Revenues rose during the first three months of the year for Chrysler parent Stellantis even as vehicle shipments fell, which the company tied to the squeeze from the continuing global semiconductor chip shortage.
Stellantis reported net revenues of $43.7 billion (41.5 billion euros), a 12% increase, compared with the same period last year, as it showcased a limited window Thursday into its financial results for the first quarter of 2022.
The company’s shipments were at almost 1.4 million vehicles for the quarter, a drop of more than 12%, which it said was “primarily” a result of unfilled semiconductor chip orders.
Jeep sales cited in strong outlook for year
Although shipments were down, Chief Financial Officer Richard Palmer, in a news release, noted that high prices and sales of profitable newer vehicles, such as the Jeep Grand Cherokee L and Wagoneer and Grand Wagoneer, had boosted revenues. He also forecast a positive outlook for the year, even with industry-wide challenges ahead.
“Our full-year guidance for double-digit adjusted operating income, margins and positive cash flow is confirmed, despite supply and inflationary headwinds, as good product momentum and strategic partnerships continue to pave the way,” Palmer said in the release.
Those partnerships include the agreement with South Korea’s LG Energy Solution to invest $4 billion to build an electric vehicle battery plant in Windsor, Ontario. That is one piece of the company’s push toward vehicle electrification. Later this year, the company is also expected to unveil concept versions of its planned electric Dodge muscle car and Ram 1500 pickup and, in coming weeks, announce the location of an electric vehicle battery plant in the United States.
Revenue outpaces Ford and GM
Stellantis, which also owns Jeep, Ram, Dodge, Fiat, Alfa Romeo and Maserati, along with other brands sold in other parts of the globe, won’t provide a full earnings report until July, a departure from Detroit Three rivals General Motors and Ford, which release earnings quarterly. That approach, with earnings only released every six months, has been consistent for Stellantis since it was created by the merger of Fiat Chrysler Automobiles and Peugeot maker PSA Group in January of last year.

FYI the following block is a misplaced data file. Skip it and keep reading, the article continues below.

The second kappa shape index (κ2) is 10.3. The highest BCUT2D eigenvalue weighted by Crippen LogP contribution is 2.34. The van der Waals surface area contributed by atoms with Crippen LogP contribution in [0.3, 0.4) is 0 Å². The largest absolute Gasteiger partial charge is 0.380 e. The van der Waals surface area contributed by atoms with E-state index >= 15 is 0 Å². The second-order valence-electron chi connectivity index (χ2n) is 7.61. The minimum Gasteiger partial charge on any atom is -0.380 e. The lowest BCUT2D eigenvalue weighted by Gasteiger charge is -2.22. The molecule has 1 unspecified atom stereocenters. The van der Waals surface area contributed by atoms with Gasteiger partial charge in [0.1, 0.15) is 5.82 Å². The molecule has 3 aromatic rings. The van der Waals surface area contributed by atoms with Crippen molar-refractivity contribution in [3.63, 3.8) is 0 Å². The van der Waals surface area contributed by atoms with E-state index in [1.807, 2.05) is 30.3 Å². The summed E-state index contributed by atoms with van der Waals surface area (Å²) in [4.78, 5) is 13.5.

Stellantis had a better revenue result than GM or Ford for the quarter. GM reported revenues of $36 billion, an increase from $32.5 billion, and Ford said it had revenues of $34.5 billion, compared with $36.2 billion during the prior year, according to previous Free Press reports.
Ford reported a bottom-line loss of $3.1 billion in the first quarter, owing entirely to a $5.5 billion drop in the value of its investment in electric truck maker Rivian.
GM reported a net profit of $2.9 billion, nearly flat compared with $3 billion a year earlier.
Gains despite chip shortage
During its first quarter report in 2021, Stellantis reported net revenues of $44.45 billion (converted from the currency exchange value of 37 billion euros at that time), a 14% increase over the prior year’s results for the two predecessor companies, and shipments of 1.6 million vehicles, an 11% increase. Those results, which were also affected by the chip shortage, were an improvement over the prior year when the coronavirus pandemic was in its early stages.
Commenting on the first three months of 2021, Palmer had noted that the lower inventory brought on by the chip shortage wasn’t all bad.
“I don’t think we will be pushing to necessarily go back to the same levels of stock we had in the past,” Palmer said at the time. “The organization is learning to function with lower levels of stock and seeing the benefits.”
Contact Eric D. Lawrence: email@example.com. Follow him on Twitter: @_ericdlawrence.